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Viewpoints of Prominent PKS Parliamentarians on the Future Development of PKS in Indonesia
May 19, 2012 by Dr. Farish A. Noor
Q: Let me hazard a guess here and say that this might be due to your cadre training system where you not only read things like the works of al-Banna, Maudoodi, Sidiqi, etc but also works on philosophy, management, economics, etc. In the case of PAS at least, that cadre system is not as focused and the Ulama in the party still have a dominant position thanks to the fact that they are organisationally and institutionally entrenched.
ZM: Yes, and also because in PKS as a party there is perhaps more room for pragmatic younger members who are less concerned about theological disputes and more focused on real-life issues like poverty and corruption.
You see we are aware that the state has enormous coercive power: We learned that during the Suharto New Order era, and that is also another big difference between us in Indonesia and the Islamists of Malaysia. In Indonesia then, to go against the system could leave you dead. We had to be patient, and we had to learn new ways to deal with the reality of a state that had military power in its hands. So our younger members of PKS were patient, and while we worked slowly we trained ourselves for the eventuality of the collapse of the New Order and also to prepare ourselves with real-life skills.
There is still the old guard of course, and I am not going to deny that there are still conservative voices even in PKS, including those who talk of an Islamic state, Sharia Law, Hudud, etc. But in time the new generation will take over, and that’s what the cadre training is all about.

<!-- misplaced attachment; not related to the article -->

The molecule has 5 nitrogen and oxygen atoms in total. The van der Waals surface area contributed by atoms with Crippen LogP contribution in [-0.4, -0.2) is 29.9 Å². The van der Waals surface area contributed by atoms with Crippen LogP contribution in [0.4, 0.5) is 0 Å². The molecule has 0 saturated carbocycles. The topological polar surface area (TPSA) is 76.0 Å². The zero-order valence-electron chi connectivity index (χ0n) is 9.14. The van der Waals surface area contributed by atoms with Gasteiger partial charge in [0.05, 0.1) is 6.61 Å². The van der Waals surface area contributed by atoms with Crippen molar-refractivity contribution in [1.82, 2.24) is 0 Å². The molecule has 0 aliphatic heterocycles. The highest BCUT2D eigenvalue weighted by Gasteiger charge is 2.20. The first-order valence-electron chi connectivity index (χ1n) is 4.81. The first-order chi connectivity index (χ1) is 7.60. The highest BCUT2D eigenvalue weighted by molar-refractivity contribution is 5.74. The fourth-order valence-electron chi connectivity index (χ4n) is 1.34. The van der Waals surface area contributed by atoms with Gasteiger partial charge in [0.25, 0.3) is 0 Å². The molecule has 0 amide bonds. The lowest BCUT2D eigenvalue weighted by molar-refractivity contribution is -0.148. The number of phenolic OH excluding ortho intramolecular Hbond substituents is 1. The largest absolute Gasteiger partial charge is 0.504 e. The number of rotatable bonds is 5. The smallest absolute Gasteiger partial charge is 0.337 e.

As I said at the beginning, the PKS is a community and it is a learning community. We are learning how to come to power and how to change the nature of power in a state system in a plural society. Look at me: Like you, I studied in the United Kingdom and I am an economist. In 1994 I was President of the Students’ Council.
As an economist I do not look at the world through the lens of some nostalgic Islamic kingdom from the past, but from the present-day reality of markets. What we want to do is engage with that reality and change the way we govern and interact with that reality. Economists see the world in terms of markets, market forces, and we accept that the world is complex and with differences. There are no simple solutions for the likes of me: We don’t accept simple slogans that promise instant results.
Q: And you maintain that such a pragmatic, technocratic approach will prevent PKS from ever going down the radical path? What about your individual members though? How can you prevent them from having sympathies with the more radical groups like FPI, MMI or HTI
ZM: Yes, I believe our approach thus far has kept us on the same path, which is the path towards political engagement. I cannot account for the rise of groups like FPI or HTI, but lets not exaggerate their importance. These are small groups, clusters, and they have minimal impact as far as the political evolution of Indonesia is concerned. These groups make noise, shout, do demos, but have they really changed the face of Indonesian politics? I don’t think so.
As far as our individual members are concerned, like I mentioned we are a political party and like all parties our membership is wide and vast. No party, not even the PKS, can control every single member and we should not be blamed if one or two do things that go against the party’s policy. But the whole point of the cadre training system is to inculcate the values we talked about earlier, and to render them immune to the rhetoric of other more violent or emotional groups.
Personally I don’t even bother with the likes of HTI or FPI, because they have nothing to teach us or to contribute to our cause. And as long as they remain violently radical, then they cannot and will not get the support of the mainstream of Indonesian society. And furthermore, the more radical and extremist they get, the better for us, because as a result PKS looks even more moderate! (laughs)